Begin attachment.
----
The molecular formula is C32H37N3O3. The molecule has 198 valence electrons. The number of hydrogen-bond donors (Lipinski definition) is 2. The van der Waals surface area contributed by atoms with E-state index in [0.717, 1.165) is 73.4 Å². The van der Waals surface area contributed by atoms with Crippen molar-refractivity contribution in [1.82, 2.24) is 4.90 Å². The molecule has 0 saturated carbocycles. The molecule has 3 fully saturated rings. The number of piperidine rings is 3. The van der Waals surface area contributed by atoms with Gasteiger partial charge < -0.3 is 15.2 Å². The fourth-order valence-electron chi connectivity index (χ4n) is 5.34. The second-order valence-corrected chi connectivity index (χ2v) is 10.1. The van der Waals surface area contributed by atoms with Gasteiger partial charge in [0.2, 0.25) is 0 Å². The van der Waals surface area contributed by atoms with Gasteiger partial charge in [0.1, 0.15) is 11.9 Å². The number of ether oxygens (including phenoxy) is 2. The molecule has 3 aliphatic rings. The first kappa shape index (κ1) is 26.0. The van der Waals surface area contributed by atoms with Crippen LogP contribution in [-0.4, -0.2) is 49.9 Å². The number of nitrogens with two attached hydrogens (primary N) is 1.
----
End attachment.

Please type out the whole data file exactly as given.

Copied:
The molecular formula is C32H37N3O3. The molecule has 198 valence electrons. The number of hydrogen-bond donors (Lipinski definition) is 2. The van der Waals surface area contributed by atoms with E-state index in [0.717, 1.165) is 73.4 Å². The van der Waals surface area contributed by atoms with Crippen molar-refractivity contribution in [1.82, 2.24) is 4.90 Å². The molecule has 0 saturated carbocycles. The molecule has 3 fully saturated rings. The number of piperidine rings is 3. The van der Waals surface area contributed by atoms with Gasteiger partial charge < -0.3 is 15.2 Å². The fourth-order valence-electron chi connectivity index (χ4n) is 5.34. The second-order valence-corrected chi connectivity index (χ2v) is 10.1. The van der Waals surface area contributed by atoms with Gasteiger partial charge in [0.2, 0.25) is 0 Å². The van der Waals surface area contributed by atoms with Gasteiger partial charge in [0.1, 0.15) is 11.9 Å². The number of ether oxygens (including phenoxy) is 2. The molecule has 3 aliphatic rings. The first kappa shape index (κ1) is 26.0. The van der Waals surface area contributed by atoms with Crippen LogP contribution in [-0.4, -0.2) is 49.9 Å². The number of nitrogens with two attached hydrogens (primary N) is 1.